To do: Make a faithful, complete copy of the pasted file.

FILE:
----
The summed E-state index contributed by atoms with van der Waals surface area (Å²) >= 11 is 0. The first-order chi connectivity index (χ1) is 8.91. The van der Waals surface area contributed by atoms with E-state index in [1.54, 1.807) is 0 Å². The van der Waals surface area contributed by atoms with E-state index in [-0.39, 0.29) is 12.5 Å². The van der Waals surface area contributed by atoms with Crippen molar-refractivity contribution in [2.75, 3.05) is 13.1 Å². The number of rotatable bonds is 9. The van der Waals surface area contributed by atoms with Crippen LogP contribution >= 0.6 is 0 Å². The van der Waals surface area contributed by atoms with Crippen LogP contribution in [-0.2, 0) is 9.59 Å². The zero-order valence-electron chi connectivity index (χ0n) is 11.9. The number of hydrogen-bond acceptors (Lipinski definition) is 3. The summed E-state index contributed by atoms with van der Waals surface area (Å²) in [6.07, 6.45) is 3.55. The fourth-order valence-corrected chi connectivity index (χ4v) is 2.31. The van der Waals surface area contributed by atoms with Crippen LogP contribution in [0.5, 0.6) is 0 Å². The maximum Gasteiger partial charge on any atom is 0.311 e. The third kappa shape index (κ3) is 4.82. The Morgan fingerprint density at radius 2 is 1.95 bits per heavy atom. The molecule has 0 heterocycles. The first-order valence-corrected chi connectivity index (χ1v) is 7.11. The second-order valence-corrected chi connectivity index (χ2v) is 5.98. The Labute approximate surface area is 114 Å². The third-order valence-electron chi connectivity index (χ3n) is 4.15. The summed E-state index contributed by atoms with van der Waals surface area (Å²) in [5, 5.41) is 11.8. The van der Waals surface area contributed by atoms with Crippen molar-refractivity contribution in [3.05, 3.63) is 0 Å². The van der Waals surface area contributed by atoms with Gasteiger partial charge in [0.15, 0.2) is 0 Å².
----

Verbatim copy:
The summed E-state index contributed by atoms with van der Waals surface area (Å²) >= 11 is 0. The first-order chi connectivity index (χ1) is 8.91. The van der Waals surface area contributed by atoms with E-state index in [1.54, 1.807) is 0 Å². The van der Waals surface area contributed by atoms with E-state index in [-0.39, 0.29) is 12.5 Å². The van der Waals surface area contributed by atoms with Crippen molar-refractivity contribution in [2.75, 3.05) is 13.1 Å². The number of rotatable bonds is 9. The van der Waals surface area contributed by atoms with Crippen LogP contribution >= 0.6 is 0 Å². The van der Waals surface area contributed by atoms with Crippen LogP contribution in [-0.2, 0) is 9.59 Å². The zero-order valence-electron chi connectivity index (χ0n) is 11.9. The number of hydrogen-bond acceptors (Lipinski definition) is 3. The summed E-state index contributed by atoms with van der Waals surface area (Å²) in [6.07, 6.45) is 3.55. The fourth-order valence-corrected chi connectivity index (χ4v) is 2.31. The van der Waals surface area contributed by atoms with Crippen LogP contribution in [0.5, 0.6) is 0 Å². The maximum Gasteiger partial charge on any atom is 0.311 e. The third kappa shape index (κ3) is 4.82. The Morgan fingerprint density at radius 2 is 1.95 bits per heavy atom. The molecule has 0 heterocycles. The first-order valence-corrected chi connectivity index (χ1v) is 7.11. The second-order valence-corrected chi connectivity index (χ2v) is 5.98. The Labute approximate surface area is 114 Å². The third-order valence-electron chi connectivity index (χ3n) is 4.15. The summed E-state index contributed by atoms with van der Waals surface area (Å²) in [5, 5.41) is 11.8. The van der Waals surface area contributed by atoms with Crippen molar-refractivity contribution in [3.05, 3.63) is 0 Å². The van der Waals surface area contributed by atoms with Gasteiger partial charge in [0.15, 0.2) is 0 Å².